The standard wheels are fairly big at 19-inches, the rubber is super low profile and the suspension is on the ‘ouch’ side of firm. So unless the roads around your home are super smooth, the ride is going to be less than comfy. 

Our test car was fitted with the RS Performance Package 2, which adds Audi’s 'Magnetic Ride', but even with that clever adaptive damper system set in its cushiest Comfort mode, the ride is still firm. I don’t need to tell you that, with my wife and four year old in the car, the dampers were always in Comfort, and even then my captive audience complained. 

For reasons unknown even to me, I personally spent way too much of my time with the dampers in Sport. And combined with our car’s Pirelli P Zero 235/30 R19 tyres at the front and 235/35 R19 at the rear, the ride on Sydney’s patchwork, potholed streets teetered on unbearable. On one mission to the supermarket about 5.0km away, I developed a headache just because of the jarring ride.

But when I was finally on a smooth and twisty bit of country road I quickly forgot the pain of travelling though the city. To be honest, out there in the hills on amazing roads, there were times when I wished the suspension was firmer and that the car was tauter.

Composed, controlled, confident and sharp, the RS3 Sportback is agile, with great turn-in and steering that’s always telling the driver through the wheel everything that’s going on. There’s a moment of turbo lag, but the power comes barging in before you can whinge about it. 

Dynamic mode sharpens the throttle response, quickens the shifts, adds weight to the steering and firms up that suspension even more. The exhaust note also become throatier; snarling and crackling on the down-shifts. The traction is outrageous, too, and the grip from those Pirelli P Zeros is outstanding. 

The RS3 seats are as good to sit in as they look – comfortable under you, supportive around you. But I’m not a fan of Alcantara steering wheels; they’re grippy if you’re wearing racing gloves but feel slippery in dry bare hands. Also, have you seen how they wear? Google it and prepare to be disgusted.

Safety

Audi A48/10

The Audi A4 four-cylinder range was awarded a maximum five-star ANCAP crash test safety rating in 2015, and that still applies today.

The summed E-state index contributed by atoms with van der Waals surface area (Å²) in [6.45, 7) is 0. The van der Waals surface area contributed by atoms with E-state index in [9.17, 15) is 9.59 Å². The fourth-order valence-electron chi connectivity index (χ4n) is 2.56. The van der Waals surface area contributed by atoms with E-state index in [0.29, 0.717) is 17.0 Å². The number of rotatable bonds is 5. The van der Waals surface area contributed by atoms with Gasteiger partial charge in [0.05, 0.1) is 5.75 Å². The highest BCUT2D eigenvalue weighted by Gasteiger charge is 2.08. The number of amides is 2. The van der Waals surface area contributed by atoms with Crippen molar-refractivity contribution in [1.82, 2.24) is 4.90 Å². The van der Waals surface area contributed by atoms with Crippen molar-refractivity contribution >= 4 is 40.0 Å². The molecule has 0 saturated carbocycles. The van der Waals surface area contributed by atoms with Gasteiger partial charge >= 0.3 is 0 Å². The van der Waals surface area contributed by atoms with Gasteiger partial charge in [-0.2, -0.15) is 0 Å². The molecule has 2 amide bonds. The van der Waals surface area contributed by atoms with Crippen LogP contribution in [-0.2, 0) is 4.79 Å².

The entire model range has auto emergency braking (AEB) with pedestrian detection that works up to 85km/h, plus blind-spot monitoring and rear cross-traffic alert, and Audi’s 'Exit Warning' system that will warn/stop you from opening your door into the path of pedestrians, cyclists or other road users. Driver attention assist is standard, too. 

Also standard is a reversing camera (with a pretty poor, pixelated display, it has to be said) and front and rear parking sensors. You can option a package that includes a 360-degree surround view camera system and semi-autonomous parking, at an additional cost.

There are eight airbags fitted (dual front, front side, rear side, curtain), and the rear seat has three top-tether points for child seats and two ISOFIX anchors

Missing from the safety package is any form of lane keeping assist, lane departure warning and radar / adaptive cruise control. If you’re willing to spend an extra $1900 you can have that stuff in a bundle with high-speed AEB, auto high-beam lights, and a system called 'Collision Avoidance Assist' which makes the steering extra responsive to avoid potential collisions. 


Audi RS39/10

The RS3 Sportback has a five-star ANCAP rating. Along with seven airbags, there’s an impressive amount of advanced safety equipment including AEB, lane-keep assistance, blind-spot warning, rear cross-traffic alert and road-sign recognition.

For child seats, you’ll find three top-tether mounts across the second row and two ISOFIX points on the outboard seats.

You’re not going to find a spare wheel, the RS3 has puncture repair kit.

Ownership

Audi A47/10

Audi - like its German luxury car competitors - offers a three-year/unlimited kilometre warranty, which is fine, but many mainstream brands are bettering that level of cover.

Further, there’s a three-year service plan you can choose, which covers the first 36 months / 45,000km of servicing (with intervals every 12 months / 15,000km). It’s not a capped price service plan, per se, as you have to pre-purchase it, and it will cost you $1620 (price correct at the time of writing).

Roadside assistance is included at the time of purchase, and spans three years - just like the warranty. 


Audi RS36/10

The RS3 Sportback is covered by Audi’s three-year, unlimited-kilometre warranty. Servicing is recommended every 12 months or 15,000km. It’s a bit disappointing that RS models aren’t eligible for the servicing plan that can be purchased for regular models.